The final Design & Ethics event for 2017 was hosted by Dr Ingo Karpen and involved a discussion around spirituality and its relationship to design. Stuart Walker’s Design and Spirituality: Material Culture for a Wisdom Economy provided a base from which we explored why design should be, or whether it could be, re-oriented to spiritualty.
Different experiences of spirituality were shared including moments in nature, energy from physical events and connections to music. With a renewed interest and desire to seek meaning and purpose in life, where could we find more of these experiences and why are they absent in academia and education? We explored ways to re-orient and mechanisms to ‘talk’ about spirituality. The benefits of a shared common language were raised, as well as the danger of bringing language to a topic and the categorisation that might occur as a result. Design and the overemphasis on the process, tools and templates is an example of this. Some suggested that this might already be occurring, where spirituality is being used by designers to manipulate customers into buying things (e.g. designing customer experiences with soul).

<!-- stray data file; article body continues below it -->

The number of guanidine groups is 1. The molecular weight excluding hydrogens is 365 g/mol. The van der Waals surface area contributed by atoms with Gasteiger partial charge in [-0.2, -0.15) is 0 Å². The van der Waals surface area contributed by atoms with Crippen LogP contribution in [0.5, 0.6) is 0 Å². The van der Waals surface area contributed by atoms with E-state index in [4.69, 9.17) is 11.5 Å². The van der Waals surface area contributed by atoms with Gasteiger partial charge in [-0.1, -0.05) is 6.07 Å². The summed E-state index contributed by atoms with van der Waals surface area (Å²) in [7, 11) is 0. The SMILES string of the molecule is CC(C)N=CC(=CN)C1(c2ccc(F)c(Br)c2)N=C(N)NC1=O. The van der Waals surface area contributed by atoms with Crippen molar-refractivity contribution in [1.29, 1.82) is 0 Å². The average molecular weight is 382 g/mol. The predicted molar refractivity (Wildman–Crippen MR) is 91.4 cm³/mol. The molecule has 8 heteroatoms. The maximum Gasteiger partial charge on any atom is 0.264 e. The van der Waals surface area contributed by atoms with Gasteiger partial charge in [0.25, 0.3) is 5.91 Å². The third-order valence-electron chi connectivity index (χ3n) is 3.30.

As we navigated the relationship between design and spirituality, many agreed that we should consider a holistic view of experience design including cognitive, practical, emotional and spiritual elements. However the extent to which we can ‘bring spirituality into design’ was discussed at length. Should designers ‘have it all’ and hold ‘spirituality’ as a capability in what is already becoming a diluted skillset? How do we manage the relationship between spirituality and power, so that these experiences do not act as another marketing tool? What is our ‘end goal’ in designing for greater purpose and meaning? Could we even maintain a different ‘culture’ or ‘way of being’?
The discussion came to a close as we revisited the term ‘human-centred design.’ Are we too focused on the human ego? Could HCD be a gateway to something else? We recognised the need to be responsive to conscious design, while also noting that HCD is a rallying point for individuals and organisations early on in their quest for a new level of meaning.